When I’d joined the LAPD, the city was awash with illegal liquor brought in from Canada, the operation run by Joseph Ardizzone and Jack Dragna. We saw the side effects of bootlegged booze – the crazy drunks, the bums, pickpockets and the fist fights – but there was never any attempt to get at the root of the crime. We dabbed the cuts and grazes and left the bullet holes alone. Ten years down the line, things started to change: Ardizzone was dead and Dragna was in charge, but new faces started to appear in Los Angeles. Some of these were mobsters from back east, some were small-time operators trying to make a name for themselves. All of them wanted to muscle in on Dragna’s operation and Joe Butiglione was the most successful. He saw the end of prohibition coming and had the smarts to try and model himself as a respectable businessman instead. Joey B, as everybody called him, was a bootlegger turned union organizer, but he claimed to be a fashion importer and formed the Italian Protective League with a California senator as chairman to improve his image. After the repeal of prohibition, the mob’s illegal activities became more covert, subterranean. Instead of booze, they sold heroin, brought in from South America via Texas, ran protection rackets and gambling dens; but Joey B’s smartest, dirtiest move was to infiltrate the LAPD. Cops started taking backhanders to turn the other way, payoffs to keep their mouths shut; cuffs would loosen, killers walk free, sharp-suited and smirking as they stepped confidently out of the court rooms. From the Mayor and Chief of Police right down to the officers on the street, there was a vein of corruption running like bootlegged whiskey through the force. Word went around the station that this captain or that lieutenant owed their promotion to favors done for Joey B. For the first time, those breaking the law and those enforcing the law walked hand in hand. It eventually made me so sick I couldn’t sleep at nights, and that’s when I knew I had to get out.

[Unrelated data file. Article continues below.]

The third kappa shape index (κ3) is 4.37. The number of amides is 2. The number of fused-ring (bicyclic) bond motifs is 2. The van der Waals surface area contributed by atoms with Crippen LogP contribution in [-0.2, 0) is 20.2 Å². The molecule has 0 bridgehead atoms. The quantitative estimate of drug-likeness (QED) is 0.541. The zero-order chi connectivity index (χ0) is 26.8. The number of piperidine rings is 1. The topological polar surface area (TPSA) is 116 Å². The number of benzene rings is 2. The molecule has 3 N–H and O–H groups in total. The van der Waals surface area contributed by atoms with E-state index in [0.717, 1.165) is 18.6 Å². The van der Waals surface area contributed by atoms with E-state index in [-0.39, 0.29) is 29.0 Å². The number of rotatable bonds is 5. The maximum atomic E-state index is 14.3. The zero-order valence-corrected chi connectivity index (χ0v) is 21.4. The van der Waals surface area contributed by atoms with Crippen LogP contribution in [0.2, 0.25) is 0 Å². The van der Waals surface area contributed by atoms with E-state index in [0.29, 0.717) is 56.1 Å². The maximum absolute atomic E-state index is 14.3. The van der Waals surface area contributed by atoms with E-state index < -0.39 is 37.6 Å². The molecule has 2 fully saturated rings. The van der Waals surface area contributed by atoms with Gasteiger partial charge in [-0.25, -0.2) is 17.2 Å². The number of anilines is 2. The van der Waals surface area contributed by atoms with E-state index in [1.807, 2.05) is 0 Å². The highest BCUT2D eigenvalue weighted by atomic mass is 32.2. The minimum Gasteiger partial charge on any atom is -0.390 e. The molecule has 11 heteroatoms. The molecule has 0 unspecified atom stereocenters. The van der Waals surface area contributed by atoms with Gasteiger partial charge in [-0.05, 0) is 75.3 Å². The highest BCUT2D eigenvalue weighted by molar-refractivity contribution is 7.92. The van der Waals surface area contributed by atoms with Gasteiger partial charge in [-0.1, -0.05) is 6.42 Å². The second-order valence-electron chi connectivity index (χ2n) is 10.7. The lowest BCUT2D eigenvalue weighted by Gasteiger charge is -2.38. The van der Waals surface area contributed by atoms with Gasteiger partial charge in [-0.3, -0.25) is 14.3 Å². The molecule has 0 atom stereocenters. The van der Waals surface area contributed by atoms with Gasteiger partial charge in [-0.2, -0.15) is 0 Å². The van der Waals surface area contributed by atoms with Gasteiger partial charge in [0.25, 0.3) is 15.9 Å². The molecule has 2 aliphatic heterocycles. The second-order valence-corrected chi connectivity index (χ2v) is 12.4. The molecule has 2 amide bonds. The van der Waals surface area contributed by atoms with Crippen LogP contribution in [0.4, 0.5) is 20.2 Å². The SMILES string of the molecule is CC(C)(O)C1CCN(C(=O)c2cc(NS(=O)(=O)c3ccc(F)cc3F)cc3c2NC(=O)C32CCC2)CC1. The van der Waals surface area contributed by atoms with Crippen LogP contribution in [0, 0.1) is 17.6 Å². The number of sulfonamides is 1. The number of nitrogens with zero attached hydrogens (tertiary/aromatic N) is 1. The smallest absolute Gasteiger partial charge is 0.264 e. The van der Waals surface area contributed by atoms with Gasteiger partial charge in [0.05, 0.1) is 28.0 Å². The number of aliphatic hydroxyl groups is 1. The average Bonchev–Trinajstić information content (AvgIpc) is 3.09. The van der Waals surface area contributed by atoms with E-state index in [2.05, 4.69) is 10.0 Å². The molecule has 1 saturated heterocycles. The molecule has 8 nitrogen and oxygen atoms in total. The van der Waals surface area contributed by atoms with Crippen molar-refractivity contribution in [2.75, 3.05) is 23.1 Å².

Morgan was the first to point the finger at Rabbit. Morgan was always the most cynical of us. Tiski would tell us his stories in broken English down at Flannery’s, always standing up for his partner like a good cop does, always defending him, and Morgan would cast doubt on every ‘flash’ Rabbit had shared. ‘If he’s so gifted,’ said Morgan, ‘how come you don’t make more arrests?’ When Tiski wasn’t around, Morgan began to suggest to the rest of us that Rabbit was protecting the guilty and, when the arrests did begin to increase, framing the innocent. Rabbit seemed to be getting away with something all right. Until he got shot in the back of the head one Halloween night. Brains all over the sidewalk. ‘Didn’t see that one coming, did he?’ said Morgan, as if that proved something. Tiski said Rabbit got caught in crossfire, but the suspicion remained that he’d got greedy and Joey B had pulled the plug on him. Morgan looked at everything sideways, didn’t trust anyone until he himself had seen them put themselves on the line. He was hard; but if Morgan trusted you, it meant something.